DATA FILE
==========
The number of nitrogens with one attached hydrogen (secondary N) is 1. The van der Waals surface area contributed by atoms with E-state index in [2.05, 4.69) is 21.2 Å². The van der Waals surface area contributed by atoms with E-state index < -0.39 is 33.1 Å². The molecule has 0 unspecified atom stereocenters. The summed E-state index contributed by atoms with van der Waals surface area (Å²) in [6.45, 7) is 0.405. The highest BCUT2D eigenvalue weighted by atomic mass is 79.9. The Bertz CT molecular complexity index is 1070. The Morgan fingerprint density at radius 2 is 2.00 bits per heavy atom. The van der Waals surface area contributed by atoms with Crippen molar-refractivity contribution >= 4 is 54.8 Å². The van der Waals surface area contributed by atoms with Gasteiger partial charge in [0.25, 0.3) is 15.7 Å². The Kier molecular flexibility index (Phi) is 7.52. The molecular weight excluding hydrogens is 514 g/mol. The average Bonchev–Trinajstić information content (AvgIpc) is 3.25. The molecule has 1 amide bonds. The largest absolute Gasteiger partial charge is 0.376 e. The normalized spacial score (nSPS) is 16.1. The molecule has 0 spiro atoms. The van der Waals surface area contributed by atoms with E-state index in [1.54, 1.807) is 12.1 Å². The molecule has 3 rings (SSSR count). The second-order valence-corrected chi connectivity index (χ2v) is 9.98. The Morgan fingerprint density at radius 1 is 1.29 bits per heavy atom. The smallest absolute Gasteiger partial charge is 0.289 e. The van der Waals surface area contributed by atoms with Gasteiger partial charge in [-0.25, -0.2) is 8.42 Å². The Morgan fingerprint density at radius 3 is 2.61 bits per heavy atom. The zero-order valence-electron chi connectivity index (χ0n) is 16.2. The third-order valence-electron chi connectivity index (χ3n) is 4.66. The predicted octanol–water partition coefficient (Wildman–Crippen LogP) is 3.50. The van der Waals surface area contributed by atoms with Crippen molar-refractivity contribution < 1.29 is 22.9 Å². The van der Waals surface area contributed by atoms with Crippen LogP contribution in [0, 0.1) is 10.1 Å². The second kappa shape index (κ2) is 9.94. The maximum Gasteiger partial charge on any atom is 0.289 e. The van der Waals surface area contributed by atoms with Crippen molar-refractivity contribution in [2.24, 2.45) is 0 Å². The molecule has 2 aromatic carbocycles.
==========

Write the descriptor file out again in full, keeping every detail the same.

The number of nitrogens with one attached hydrogen (secondary N) is 1. The van der Waals surface area contributed by atoms with E-state index in [2.05, 4.69) is 21.2 Å². The van der Waals surface area contributed by atoms with E-state index < -0.39 is 33.1 Å². The molecule has 0 unspecified atom stereocenters. The summed E-state index contributed by atoms with van der Waals surface area (Å²) in [6.45, 7) is 0.405. The highest BCUT2D eigenvalue weighted by atomic mass is 79.9. The Bertz CT molecular complexity index is 1070. The Morgan fingerprint density at radius 2 is 2.00 bits per heavy atom. The van der Waals surface area contributed by atoms with Crippen molar-refractivity contribution >= 4 is 54.8 Å². The van der Waals surface area contributed by atoms with Gasteiger partial charge in [0.25, 0.3) is 15.7 Å². The Kier molecular flexibility index (Phi) is 7.52. The molecular weight excluding hydrogens is 514 g/mol. The average Bonchev–Trinajstić information content (AvgIpc) is 3.25. The molecule has 1 amide bonds. The largest absolute Gasteiger partial charge is 0.376 e. The normalized spacial score (nSPS) is 16.1. The molecule has 0 spiro atoms. The van der Waals surface area contributed by atoms with E-state index in [1.54, 1.807) is 12.1 Å². The molecule has 3 rings (SSSR count). The second-order valence-corrected chi connectivity index (χ2v) is 9.98. The Morgan fingerprint density at radius 1 is 1.29 bits per heavy atom. The smallest absolute Gasteiger partial charge is 0.289 e. The van der Waals surface area contributed by atoms with Gasteiger partial charge in [-0.25, -0.2) is 8.42 Å². The Morgan fingerprint density at radius 3 is 2.61 bits per heavy atom. The zero-order valence-electron chi connectivity index (χ0n) is 16.2. The third-order valence-electron chi connectivity index (χ3n) is 4.66. The predicted octanol–water partition coefficient (Wildman–Crippen LogP) is 3.50. The van der Waals surface area contributed by atoms with Crippen molar-refractivity contribution < 1.29 is 22.9 Å². The van der Waals surface area contributed by atoms with Crippen LogP contribution in [0, 0.1) is 10.1 Å². The second kappa shape index (κ2) is 9.94. The maximum Gasteiger partial charge on any atom is 0.289 e. The van der Waals surface area contributed by atoms with Crippen molar-refractivity contribution in [2.24, 2.45) is 0 Å². The molecule has 2 aromatic carbocycles.